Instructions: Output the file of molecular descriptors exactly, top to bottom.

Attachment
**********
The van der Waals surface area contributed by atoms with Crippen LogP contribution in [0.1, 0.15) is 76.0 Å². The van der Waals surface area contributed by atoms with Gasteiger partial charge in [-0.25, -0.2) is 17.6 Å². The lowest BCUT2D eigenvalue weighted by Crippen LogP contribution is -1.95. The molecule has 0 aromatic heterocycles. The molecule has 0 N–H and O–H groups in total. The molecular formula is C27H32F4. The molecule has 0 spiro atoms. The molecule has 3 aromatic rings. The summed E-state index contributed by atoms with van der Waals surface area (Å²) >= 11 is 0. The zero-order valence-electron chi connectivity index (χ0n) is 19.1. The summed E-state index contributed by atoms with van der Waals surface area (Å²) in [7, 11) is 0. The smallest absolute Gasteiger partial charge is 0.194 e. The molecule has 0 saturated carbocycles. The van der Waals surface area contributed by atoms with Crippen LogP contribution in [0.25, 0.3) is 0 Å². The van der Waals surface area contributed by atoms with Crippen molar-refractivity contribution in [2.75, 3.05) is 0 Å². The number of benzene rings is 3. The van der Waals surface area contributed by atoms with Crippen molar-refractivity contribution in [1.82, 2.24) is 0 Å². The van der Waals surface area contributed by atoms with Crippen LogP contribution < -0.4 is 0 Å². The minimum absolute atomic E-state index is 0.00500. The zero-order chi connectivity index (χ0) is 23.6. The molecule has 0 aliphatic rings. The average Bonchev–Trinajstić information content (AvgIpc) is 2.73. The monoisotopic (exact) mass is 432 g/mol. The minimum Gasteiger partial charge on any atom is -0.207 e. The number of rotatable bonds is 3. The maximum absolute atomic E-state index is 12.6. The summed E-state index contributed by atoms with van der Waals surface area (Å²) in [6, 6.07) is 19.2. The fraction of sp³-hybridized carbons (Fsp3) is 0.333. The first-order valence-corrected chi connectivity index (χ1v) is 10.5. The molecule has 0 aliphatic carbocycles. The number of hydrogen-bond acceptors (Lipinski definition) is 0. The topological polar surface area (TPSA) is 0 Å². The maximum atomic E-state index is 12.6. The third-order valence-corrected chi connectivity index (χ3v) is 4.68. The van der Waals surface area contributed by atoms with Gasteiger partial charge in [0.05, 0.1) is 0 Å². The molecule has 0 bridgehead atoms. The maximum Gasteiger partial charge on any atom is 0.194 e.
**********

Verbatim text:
The van der Waals surface area contributed by atoms with Crippen LogP contribution in [0.1, 0.15) is 76.0 Å². The van der Waals surface area contributed by atoms with Gasteiger partial charge in [-0.25, -0.2) is 17.6 Å². The lowest BCUT2D eigenvalue weighted by Crippen LogP contribution is -1.95. The molecule has 0 aromatic heterocycles. The molecule has 0 N–H and O–H groups in total. The molecular formula is C27H32F4. The molecule has 0 spiro atoms. The molecule has 3 aromatic rings. The summed E-state index contributed by atoms with van der Waals surface area (Å²) >= 11 is 0. The zero-order valence-electron chi connectivity index (χ0n) is 19.1. The summed E-state index contributed by atoms with van der Waals surface area (Å²) in [7, 11) is 0. The smallest absolute Gasteiger partial charge is 0.194 e. The molecule has 0 saturated carbocycles. The van der Waals surface area contributed by atoms with Crippen LogP contribution in [0.25, 0.3) is 0 Å². The van der Waals surface area contributed by atoms with Crippen molar-refractivity contribution in [2.75, 3.05) is 0 Å². The number of benzene rings is 3. The van der Waals surface area contributed by atoms with Crippen molar-refractivity contribution in [1.82, 2.24) is 0 Å². The van der Waals surface area contributed by atoms with Crippen LogP contribution < -0.4 is 0 Å². The minimum absolute atomic E-state index is 0.00500. The zero-order chi connectivity index (χ0) is 23.6. The molecule has 0 aliphatic rings. The average Bonchev–Trinajstić information content (AvgIpc) is 2.73. The monoisotopic (exact) mass is 432 g/mol. The minimum Gasteiger partial charge on any atom is -0.207 e. The number of rotatable bonds is 3. The maximum absolute atomic E-state index is 12.6. The summed E-state index contributed by atoms with van der Waals surface area (Å²) in [6, 6.07) is 19.2. The fraction of sp³-hybridized carbons (Fsp3) is 0.333. The first-order valence-corrected chi connectivity index (χ1v) is 10.5. The molecule has 0 aliphatic carbocycles. The number of hydrogen-bond acceptors (Lipinski definition) is 0. The topological polar surface area (TPSA) is 0 Å². The maximum atomic E-state index is 12.6. The third-order valence-corrected chi connectivity index (χ3v) is 4.68. The van der Waals surface area contributed by atoms with Gasteiger partial charge in [0.05, 0.1) is 0 Å². The molecule has 0 bridgehead atoms. The maximum Gasteiger partial charge on any atom is 0.194 e.